HSBC’s ambitious hiring drive in Asian private banking doesn’t just involve poaching relationship managers (RMs) from rival private banks. The firm is also taking on external candidates from the retail banking industry.
“HSBC Private Banking is looking for candidates who do not necessarily need to have a private banking background,” a Hong Kong-based spokesperson told us. “Some private banking RMs come from retail banking – they do not really have the PB experience per se, but they have client servicing experience,” she says, adding that new RM recruits need to “have the ability to harness HSBC’s international network”.
The bank’s decision to broaden its recruitment reach is driven by the scale of its headcount needs, say headhunters. HSBC’s Wealth and Personal Banking division, a newly launched unit that includes the private bank, plans to recruit 500 more staff in Asia by 2022, including an undisclosed but significant number of Singapore and Hong Kong-based private bankers. HSBC announced in 2018 that headcount across its Asian wealth teams would rise by 1,300 in four years, and it has already taken on 800 of these people.
HSBC is also expanding at the same time as many of its rivals, which has made it more difficult for all firms to hire experienced private bankers, who are in short supply across Asia. In January, Morgan Stanley said it wanted to add 30 to 35 private bankers in Singapore and Hong Kong in 2020, while Goldman Sachs announced an expected three-year 50% rise in its Asian RM headcount and Nomura revealed plans to take on more than 40 RMs over the same period.
Within the broader retail banking sector, so-called priority or privilege banking RMs (serving mass-affluent clients who are rich but whose investable assets are typically below US$1m) are best placed to make the move into private banking jobs, say recruiters. The transition can be smooth, provided that priority RMs already have clients who are “private banking material”, says headhunter Rahul Sen, referring to clients whose wealth is rising and who need more sophisticated products.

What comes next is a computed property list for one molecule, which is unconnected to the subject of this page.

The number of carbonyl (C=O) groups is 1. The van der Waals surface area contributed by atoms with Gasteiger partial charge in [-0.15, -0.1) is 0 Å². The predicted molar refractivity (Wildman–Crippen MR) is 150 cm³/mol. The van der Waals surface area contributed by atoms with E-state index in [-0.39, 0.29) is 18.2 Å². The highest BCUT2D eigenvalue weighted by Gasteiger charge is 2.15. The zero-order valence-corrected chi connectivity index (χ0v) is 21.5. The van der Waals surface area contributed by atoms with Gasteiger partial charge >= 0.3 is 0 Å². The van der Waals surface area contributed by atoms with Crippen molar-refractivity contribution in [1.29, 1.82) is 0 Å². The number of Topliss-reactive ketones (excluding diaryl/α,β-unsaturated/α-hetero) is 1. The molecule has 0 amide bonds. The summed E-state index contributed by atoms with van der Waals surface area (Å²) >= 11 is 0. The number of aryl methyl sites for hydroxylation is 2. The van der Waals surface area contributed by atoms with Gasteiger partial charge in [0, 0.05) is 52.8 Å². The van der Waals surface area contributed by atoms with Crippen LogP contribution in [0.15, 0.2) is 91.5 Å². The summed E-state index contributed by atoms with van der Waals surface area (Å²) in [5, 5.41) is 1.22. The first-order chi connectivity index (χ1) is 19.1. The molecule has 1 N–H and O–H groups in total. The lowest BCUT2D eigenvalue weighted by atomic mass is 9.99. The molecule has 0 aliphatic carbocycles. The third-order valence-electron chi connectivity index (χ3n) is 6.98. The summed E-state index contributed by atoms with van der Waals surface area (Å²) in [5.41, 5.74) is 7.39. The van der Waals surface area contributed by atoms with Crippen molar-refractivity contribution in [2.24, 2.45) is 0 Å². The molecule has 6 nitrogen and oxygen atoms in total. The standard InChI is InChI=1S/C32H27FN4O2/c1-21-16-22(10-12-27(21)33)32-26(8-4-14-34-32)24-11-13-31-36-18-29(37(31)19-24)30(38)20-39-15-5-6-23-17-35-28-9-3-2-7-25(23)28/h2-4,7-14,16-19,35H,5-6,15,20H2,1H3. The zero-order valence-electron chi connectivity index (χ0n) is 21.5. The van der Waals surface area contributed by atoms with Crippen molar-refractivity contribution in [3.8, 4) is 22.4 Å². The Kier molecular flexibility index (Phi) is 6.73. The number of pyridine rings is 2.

Banks with retail and private banking arms, such as DBS and Standard Chartered, incentivise their top-performing priority bankers to earn internal promotions into private banking roles, says Sen, a former Merrill Lynch private banker who is now a global leader in private wealth management at search firm Boyden. But Sen says hiring externally, in the manner of HSBC, is less common.
HSBC’s private bank in Asia is also hiring from its main rivals. As we were the first to report in November, Christine Wong joined from Credit Suisse as Greater China head of private wealth solutions (PWS). In September, Citi veteran Steven Weekes became head of PWS for Southeast Asia, while in August, Hong Kong-based Lina Lim joined from JP Morgan as regional head of discretionary for Asia Pacific. Around the same time, HSBC took on DBS’s Rocky Cheung as head of investment counseling for mainland China and Taiwan, and hired Simon Hwang, formerly of Citi, as investment counseling team head for mainland China. In July, Andrew Lau returned to HSBC as desk head for the Hong Kong market, having spent the previous five years at Credit Suisse.
HSBC’s hiring in Asian private banking is a key part of its sweeping overhaul of its business, which was announced last month. The firm is focusing even more intensely on its dominant Asian franchise as it cuts about 35,000 roles globally, including in the UK and US.
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